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That Yellow Bastard
    Jack Hartigan is a cop one hour away from retirement.  Senior citizen aged, he's got a bad heart and is being forced to retire.  There's one loose end he wants to tie up before that day comes; bring a kiddie raper to justice.  His partner, Bob, tries to dissuade him from pursuing the raper, but Jack can't let a helpless child become another victim, so he knocks out Bob and goes after the molester alone.  According to his informant the child's name is Nancy Callahan (who we recognize from the first Sin City story).  The "drooling lunatic" he's after is the son of Senator Roark, and Bob fears taking on such a powerful person.
    On his way to where his informant says Nancy Callahan is imprisoned, Jack encounters "Fat Man and Little Boy", two thugs that appeared previously in the "Babe Wore Red" story.  He incapacitates them, but blacks out in the process, and almost dies.  He wills himself back to life, and once again pursues the predator who has captured young Nancy Callahan.  This will to live will have great implications for the ending of the story.
      In a standoff between Roark and Hartigan, Hartigan shoots off the junior Roark's ear, hand, and privates.  He saves Nancy from any harm, but unfortunately, he is shot in the back by his partner.  Bob shoots him several more times before Jack hears approaching sirens.  He fears Bob will kill little Nancy to prevent her from testifying against Senator Roark's son.
    They rush Hartigan to a hospital, and when he regains consciousness he finds the Senator standing over him.  Roark vows to keep Jack alive, in fact to fix his heart condition, so he will have to suffer being blamed as being a child raper himself.  The Senator how enough political power to make this happen.  Hartigan's wife leaves him.  His lawyer is helpless.  He's outcast by the hospital staff.  Only Nancy Callahan, who knows the truth, comforts him and expresses her love for him.  He is finally judged and imprisoned, and beaten numerously to confess to molesting Nancy.  Apparently Roark can't be satisfied by convicting Hartigan with simply circumstantial evidence.
    Year's pass, but Nancy writes him faithfully once a week using an alias.  One day, the letters stop.  Hartigan becomes worried.  After they don't arrive for several weeks he comes to the conclusion that now, at age nineteen, Nancy probably has outgrown her infatuation with him.  He feels alone for the first time since his imprisonment.  He awakens one morning to find yellow colored man that stinks "like rotten meat" in his cell, who beats him.  When Jack regains consciousness, there's a finger of a nineteen year old girl left in his cell.  Hartigan fears it is Nancy's.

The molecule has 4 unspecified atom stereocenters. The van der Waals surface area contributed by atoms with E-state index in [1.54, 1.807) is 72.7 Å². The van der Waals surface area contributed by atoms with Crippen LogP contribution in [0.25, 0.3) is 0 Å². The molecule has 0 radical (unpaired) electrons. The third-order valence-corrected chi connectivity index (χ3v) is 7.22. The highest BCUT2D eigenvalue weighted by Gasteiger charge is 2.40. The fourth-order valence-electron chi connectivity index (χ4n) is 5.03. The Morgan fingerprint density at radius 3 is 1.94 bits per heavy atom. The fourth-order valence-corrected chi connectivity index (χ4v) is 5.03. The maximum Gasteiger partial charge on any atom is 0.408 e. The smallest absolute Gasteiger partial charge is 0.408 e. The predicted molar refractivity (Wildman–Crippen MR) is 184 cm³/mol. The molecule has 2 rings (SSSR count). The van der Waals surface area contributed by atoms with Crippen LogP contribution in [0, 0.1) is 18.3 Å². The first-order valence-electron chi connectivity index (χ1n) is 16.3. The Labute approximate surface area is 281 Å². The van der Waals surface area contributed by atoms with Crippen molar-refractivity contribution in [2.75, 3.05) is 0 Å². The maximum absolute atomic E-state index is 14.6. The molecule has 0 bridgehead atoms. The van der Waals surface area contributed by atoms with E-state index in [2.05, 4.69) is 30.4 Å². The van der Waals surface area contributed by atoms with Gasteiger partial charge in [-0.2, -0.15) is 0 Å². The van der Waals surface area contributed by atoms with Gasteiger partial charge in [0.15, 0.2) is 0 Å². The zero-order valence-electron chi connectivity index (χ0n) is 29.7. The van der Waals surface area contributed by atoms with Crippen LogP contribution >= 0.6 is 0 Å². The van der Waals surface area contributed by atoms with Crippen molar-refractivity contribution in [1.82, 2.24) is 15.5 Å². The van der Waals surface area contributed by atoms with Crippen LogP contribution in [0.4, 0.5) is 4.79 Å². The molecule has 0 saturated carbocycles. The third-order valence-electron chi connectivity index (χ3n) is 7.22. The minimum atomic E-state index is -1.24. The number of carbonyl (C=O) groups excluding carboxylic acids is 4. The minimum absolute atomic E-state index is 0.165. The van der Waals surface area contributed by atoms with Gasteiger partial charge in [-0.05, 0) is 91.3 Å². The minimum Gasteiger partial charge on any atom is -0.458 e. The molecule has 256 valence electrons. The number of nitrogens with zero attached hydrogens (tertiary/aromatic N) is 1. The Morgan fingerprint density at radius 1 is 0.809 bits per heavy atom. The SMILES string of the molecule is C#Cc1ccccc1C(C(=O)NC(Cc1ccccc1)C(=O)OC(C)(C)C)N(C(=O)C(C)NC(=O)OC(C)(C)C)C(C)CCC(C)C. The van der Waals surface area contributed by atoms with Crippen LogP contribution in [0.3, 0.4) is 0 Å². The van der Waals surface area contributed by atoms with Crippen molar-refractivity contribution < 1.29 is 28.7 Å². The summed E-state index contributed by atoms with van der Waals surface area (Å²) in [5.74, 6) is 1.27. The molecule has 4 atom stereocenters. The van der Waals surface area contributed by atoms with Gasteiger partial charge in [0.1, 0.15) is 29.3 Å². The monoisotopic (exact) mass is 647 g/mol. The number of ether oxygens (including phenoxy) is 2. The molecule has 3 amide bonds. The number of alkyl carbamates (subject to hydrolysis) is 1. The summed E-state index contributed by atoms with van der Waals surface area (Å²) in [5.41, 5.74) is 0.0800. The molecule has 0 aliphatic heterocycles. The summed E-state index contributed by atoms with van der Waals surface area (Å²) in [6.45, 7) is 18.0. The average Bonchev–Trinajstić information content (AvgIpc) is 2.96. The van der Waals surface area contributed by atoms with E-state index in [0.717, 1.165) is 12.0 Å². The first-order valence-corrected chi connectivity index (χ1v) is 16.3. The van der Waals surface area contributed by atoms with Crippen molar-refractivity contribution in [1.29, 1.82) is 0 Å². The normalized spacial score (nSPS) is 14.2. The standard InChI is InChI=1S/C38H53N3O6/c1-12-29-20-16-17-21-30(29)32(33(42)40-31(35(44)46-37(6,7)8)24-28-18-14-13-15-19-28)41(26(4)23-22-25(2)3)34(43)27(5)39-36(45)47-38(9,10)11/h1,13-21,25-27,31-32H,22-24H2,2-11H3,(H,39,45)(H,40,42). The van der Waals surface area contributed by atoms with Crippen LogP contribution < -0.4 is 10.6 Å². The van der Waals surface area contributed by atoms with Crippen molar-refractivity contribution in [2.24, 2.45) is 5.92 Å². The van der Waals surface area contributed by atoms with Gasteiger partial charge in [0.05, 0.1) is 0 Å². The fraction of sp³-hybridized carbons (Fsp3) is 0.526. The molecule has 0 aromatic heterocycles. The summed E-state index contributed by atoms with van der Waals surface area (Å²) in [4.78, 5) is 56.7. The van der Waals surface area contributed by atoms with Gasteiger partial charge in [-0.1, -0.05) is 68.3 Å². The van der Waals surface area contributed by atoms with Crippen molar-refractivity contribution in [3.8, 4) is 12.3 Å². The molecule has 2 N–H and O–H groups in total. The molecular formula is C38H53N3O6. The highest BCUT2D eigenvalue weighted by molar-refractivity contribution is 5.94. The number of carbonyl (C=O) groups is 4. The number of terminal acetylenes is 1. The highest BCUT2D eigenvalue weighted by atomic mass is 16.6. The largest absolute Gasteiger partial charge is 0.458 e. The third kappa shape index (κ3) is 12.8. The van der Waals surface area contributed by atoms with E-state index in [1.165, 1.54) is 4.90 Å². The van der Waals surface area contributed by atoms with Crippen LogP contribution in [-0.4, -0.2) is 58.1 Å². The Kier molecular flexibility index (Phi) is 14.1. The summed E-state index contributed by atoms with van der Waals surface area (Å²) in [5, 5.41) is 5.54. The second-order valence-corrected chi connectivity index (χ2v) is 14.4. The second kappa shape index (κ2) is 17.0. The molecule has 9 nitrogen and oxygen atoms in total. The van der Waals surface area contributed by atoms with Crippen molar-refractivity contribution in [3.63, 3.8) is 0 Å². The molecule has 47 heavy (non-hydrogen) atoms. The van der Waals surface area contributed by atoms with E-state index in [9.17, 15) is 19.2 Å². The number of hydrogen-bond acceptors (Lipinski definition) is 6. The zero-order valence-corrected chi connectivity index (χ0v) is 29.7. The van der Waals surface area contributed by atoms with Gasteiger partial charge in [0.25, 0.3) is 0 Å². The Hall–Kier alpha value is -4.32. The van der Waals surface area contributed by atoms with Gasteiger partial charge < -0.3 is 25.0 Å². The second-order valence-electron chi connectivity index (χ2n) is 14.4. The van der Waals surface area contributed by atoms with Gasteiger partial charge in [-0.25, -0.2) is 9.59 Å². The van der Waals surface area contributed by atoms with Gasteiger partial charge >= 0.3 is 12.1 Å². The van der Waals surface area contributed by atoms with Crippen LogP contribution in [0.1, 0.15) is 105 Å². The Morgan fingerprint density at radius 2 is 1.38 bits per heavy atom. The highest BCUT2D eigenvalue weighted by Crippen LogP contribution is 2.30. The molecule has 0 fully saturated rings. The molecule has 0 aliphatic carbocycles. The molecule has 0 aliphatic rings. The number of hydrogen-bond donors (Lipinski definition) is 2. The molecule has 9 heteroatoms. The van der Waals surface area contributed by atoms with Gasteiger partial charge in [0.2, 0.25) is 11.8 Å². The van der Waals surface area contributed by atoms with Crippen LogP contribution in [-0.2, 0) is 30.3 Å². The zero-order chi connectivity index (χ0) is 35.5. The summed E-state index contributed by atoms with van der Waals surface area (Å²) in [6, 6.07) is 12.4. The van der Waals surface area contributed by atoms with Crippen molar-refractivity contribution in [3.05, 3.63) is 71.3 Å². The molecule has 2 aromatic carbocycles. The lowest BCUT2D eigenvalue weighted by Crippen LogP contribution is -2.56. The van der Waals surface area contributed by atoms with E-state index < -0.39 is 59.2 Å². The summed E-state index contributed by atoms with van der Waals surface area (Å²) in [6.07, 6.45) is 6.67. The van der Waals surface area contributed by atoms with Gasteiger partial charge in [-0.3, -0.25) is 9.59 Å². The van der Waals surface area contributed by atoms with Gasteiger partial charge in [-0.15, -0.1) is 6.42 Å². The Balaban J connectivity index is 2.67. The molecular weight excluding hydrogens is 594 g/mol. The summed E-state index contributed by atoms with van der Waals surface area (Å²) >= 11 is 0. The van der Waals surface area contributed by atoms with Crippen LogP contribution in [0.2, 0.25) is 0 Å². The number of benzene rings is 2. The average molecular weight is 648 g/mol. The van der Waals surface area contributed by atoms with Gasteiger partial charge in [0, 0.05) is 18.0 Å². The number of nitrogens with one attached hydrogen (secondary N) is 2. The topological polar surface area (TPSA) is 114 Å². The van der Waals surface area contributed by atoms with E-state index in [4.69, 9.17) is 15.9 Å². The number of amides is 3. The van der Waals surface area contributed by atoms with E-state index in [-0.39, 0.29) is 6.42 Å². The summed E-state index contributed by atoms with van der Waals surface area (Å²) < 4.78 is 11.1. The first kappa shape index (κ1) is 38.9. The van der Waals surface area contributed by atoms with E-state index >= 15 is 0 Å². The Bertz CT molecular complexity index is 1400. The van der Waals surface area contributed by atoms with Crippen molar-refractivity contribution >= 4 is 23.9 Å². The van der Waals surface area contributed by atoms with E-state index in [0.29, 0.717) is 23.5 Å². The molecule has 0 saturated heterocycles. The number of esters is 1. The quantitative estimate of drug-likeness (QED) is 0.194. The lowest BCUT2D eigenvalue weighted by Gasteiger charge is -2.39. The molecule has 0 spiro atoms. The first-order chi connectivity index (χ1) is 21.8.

He calls Luicille (again from the original Sin City) to help him get out.  He confesses to his "crimes", and searches for Nancy Callahan.  Unbeknownst to him, he is being followed by his yellow assailant.  Jack finds Nancy, now a dancer at The Saloon, and is surprised to find her "grown up and filled out."  He spots (or rather smells) the man following him and tries to leave the bar before Nancy notices him, but she sees him and rushes to greet him.  In the car on the way to Nancy's apartment "that yellow bastard" attacks them, and they narrowly escape.  At home Nancy once again confesses her love for Jack, but he can't accept it.  He takes a shower to "cool down", and is once again attacked by the yellow man, who Hartigan recognizes as Roark's son.  The elder Roark had enough wealth and power to keep his son alive, although his son is now a freak of nature.
    Roark Junior leaves Jack to die by hanging and takes Nancy to finish the job he started all those years ago.  Hartigan dies once again, and once again wills himself to life to save Nancy.  He escapes, and confronts Junior once again, this time killing him for good.  Jack tells Nancy friends are on the way to collect evidence to but Senator Roark and his goons away for good.  He convinces her to leave so as not to be implicated in Junior's death.  
    Of course, Hartigan has lied to her.  Hartigan knows nothing will stop Senator Roark from finding and killing the murderers of his son, so he leaves himself as the killer, and protects Nancy's identity.  He shoots himself thinking, "An old man dies, a young woman lives.  Fair trade.  I love you Nancy."  It's this self sacrifice that makes That Yellow Bastard so interesting.  The scar above Hartigan's right eye looks like a cross that's fallen over.  Is Hartigan Nancy's savior?  Is the scar a symbol of this? His act of will to kill himself in order to keep Nancy safe from harm has many Christian overtones.  That fact that he has the willpower to overcome death does as well.  Also, he seems to be one of the few honest cops in the Sin City universe.  Jack Hartigan, modern day messiah?  You decide.
    The story also makes several self-references beyond those previously mentioned.  Dwight and Shellie from The Big Fat Kill are in the background. The Farm from the first Sin City is where the final confrontation takes place.   Mort, the cop from A Dame to Kill For makes a couple of appearances as well.  That Yellow Bastard unifies the Sin City universe in a way none of the previous graphic novels did, which makes it such an important episode in the continuing saga of the "town without pity."















Text (c) LCB 2000
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